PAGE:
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CEL on with PO128 code. Recently replaced radiator and thermostat. No engine cooling issues, had a leaking rad. Checked coolant flow; hot and cold, normal. Was going to replace ECT sensor, but want to...


A code P0128 may mean that one or more of the following has happened:
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  • Leaking or stuck open thermostat
  • Faulty cooling fan (running too much)
  • Faulty ECT Sensor
  • Faulty intake air temperature (IAT) sensor
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  • Verify proper cooling fan operation (check if it's running more than it should). Replace if necessary.
  • Verify proper engine coolant temperature (ECT) sensor operation, replace if necessary.
  • Verify proper intake air temperature (IAT) sensor operation, replace if necessary.
  • If the above items check out good, replace the thermostat

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95 940 non turbo-will crank and fire but will not continue running. I have checked fuel pressure, replaced spark plugs,wires,injectors,fuel filter,fuelpressure regulator. After each component change the...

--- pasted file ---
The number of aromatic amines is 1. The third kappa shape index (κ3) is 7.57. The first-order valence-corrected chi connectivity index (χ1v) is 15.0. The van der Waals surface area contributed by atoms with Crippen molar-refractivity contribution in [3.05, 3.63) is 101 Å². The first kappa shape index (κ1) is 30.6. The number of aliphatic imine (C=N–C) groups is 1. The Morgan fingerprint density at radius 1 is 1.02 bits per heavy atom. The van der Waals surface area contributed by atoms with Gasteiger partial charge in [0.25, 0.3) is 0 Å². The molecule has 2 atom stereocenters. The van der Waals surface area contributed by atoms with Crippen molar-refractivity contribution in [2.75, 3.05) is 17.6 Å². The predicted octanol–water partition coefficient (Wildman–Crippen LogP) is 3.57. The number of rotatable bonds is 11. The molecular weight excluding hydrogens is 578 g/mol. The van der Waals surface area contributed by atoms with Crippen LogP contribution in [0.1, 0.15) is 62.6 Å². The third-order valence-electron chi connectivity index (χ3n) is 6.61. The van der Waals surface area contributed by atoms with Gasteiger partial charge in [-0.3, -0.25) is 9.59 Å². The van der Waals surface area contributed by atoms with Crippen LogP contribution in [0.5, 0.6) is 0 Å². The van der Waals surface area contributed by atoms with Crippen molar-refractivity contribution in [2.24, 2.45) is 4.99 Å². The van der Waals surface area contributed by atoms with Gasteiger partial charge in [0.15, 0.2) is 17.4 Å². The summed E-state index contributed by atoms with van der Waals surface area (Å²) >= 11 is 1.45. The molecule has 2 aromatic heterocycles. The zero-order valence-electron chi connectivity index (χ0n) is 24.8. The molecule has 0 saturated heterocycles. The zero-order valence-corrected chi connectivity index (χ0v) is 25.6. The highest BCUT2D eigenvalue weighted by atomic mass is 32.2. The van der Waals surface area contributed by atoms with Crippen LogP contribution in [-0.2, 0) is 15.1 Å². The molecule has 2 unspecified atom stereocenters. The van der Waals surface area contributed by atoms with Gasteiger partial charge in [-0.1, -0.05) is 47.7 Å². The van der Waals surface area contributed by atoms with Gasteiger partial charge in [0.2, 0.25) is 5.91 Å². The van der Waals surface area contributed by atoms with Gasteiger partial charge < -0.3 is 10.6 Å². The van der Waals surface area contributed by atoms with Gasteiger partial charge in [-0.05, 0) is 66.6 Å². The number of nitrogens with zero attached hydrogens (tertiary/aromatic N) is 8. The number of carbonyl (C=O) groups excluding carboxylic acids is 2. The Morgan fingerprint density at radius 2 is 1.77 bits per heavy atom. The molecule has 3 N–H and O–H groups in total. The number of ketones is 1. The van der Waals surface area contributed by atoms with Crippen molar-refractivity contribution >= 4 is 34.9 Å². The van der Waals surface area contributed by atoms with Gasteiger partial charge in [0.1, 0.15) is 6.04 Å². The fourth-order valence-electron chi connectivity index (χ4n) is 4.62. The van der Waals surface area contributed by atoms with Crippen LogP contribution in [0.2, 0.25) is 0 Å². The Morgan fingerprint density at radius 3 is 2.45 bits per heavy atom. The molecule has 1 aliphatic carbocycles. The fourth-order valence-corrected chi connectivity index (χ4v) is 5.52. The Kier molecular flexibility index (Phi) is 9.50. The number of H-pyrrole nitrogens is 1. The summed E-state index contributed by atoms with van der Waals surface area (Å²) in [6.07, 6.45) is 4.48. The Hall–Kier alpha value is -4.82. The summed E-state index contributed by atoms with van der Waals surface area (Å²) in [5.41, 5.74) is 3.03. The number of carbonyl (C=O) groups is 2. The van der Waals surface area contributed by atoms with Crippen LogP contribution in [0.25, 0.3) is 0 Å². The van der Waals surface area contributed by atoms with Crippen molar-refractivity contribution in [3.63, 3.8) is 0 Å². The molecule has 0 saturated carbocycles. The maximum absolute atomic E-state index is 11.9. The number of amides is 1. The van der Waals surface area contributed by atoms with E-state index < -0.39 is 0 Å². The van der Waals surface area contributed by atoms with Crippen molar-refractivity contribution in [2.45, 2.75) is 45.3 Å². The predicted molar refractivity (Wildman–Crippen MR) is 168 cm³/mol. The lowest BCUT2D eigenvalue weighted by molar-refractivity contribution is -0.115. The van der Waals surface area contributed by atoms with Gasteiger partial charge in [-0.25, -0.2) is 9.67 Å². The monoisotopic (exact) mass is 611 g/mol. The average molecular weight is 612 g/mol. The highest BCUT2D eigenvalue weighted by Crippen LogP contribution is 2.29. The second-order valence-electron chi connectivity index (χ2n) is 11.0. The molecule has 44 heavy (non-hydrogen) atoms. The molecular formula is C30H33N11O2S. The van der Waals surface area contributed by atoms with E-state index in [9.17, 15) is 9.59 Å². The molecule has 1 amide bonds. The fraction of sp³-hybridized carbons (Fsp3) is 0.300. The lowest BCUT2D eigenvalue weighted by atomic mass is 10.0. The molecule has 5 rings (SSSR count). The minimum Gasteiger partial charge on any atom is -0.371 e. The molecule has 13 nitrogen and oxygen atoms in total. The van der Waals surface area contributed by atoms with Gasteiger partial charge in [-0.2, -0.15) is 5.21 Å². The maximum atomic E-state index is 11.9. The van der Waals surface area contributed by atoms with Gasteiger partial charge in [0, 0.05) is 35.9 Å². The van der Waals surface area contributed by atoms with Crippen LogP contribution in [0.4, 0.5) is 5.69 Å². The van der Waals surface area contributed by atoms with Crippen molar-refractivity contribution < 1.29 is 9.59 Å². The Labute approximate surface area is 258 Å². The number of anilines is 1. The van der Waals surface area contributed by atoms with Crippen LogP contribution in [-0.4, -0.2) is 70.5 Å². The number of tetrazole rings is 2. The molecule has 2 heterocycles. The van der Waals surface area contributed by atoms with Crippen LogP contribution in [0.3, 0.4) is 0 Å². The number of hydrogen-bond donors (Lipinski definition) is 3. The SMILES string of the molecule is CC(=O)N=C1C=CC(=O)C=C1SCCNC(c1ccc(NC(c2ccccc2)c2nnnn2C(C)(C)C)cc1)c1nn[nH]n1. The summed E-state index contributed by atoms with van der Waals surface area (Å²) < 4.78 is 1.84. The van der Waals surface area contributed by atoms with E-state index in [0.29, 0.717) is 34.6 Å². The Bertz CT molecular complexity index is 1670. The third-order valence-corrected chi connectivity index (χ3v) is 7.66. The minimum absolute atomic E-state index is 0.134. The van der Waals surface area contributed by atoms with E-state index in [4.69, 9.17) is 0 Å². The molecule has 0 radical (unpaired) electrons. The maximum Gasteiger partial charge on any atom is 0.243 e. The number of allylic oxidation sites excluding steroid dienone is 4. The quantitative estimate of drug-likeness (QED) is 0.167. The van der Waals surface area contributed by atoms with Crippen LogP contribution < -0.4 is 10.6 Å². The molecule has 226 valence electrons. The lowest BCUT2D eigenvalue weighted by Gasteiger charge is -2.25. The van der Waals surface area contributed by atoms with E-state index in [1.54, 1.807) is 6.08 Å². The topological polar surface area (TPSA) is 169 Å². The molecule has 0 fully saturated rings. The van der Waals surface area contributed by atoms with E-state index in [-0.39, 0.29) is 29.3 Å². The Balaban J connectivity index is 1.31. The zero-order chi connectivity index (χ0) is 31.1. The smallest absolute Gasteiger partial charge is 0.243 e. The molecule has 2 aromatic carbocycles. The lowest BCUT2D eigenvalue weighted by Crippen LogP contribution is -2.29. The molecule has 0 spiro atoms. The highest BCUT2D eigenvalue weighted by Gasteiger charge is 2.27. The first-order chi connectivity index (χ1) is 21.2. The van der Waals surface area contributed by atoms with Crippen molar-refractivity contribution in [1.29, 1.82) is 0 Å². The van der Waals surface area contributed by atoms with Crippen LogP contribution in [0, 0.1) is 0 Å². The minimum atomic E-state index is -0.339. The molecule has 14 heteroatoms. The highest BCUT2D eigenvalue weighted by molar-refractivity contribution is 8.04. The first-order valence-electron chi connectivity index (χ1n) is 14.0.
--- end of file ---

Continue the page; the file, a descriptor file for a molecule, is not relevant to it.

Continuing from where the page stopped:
May have a faulty air/fuel ratio sensor or o2 sensor, throttle body may need adjusting or have a stretched spring or there may be grime restricting air flow so it's flooding it.

Mar 14, 2011 | 1995 Volvo 940

1 Answer

My 1996 Volvo 850 2.4 I5 non-turbo appears to be overheating. I replaced the Thermostat but it still appears to be overheating. How do I troubleshoot to see if it is the radiator or maybe the cooling fans?


first you need to check your cooling fan working you can do so by turning your a/c on if your a/c is working properly/if so turn off a/c and let car sit till overheat and see if fan kicks in.if not possible your fan circuit electrical or sensor related/and also check for air in your system bleed system good check for circulation open radiator cap.

Jan 13, 2010 | 1996 Volvo 850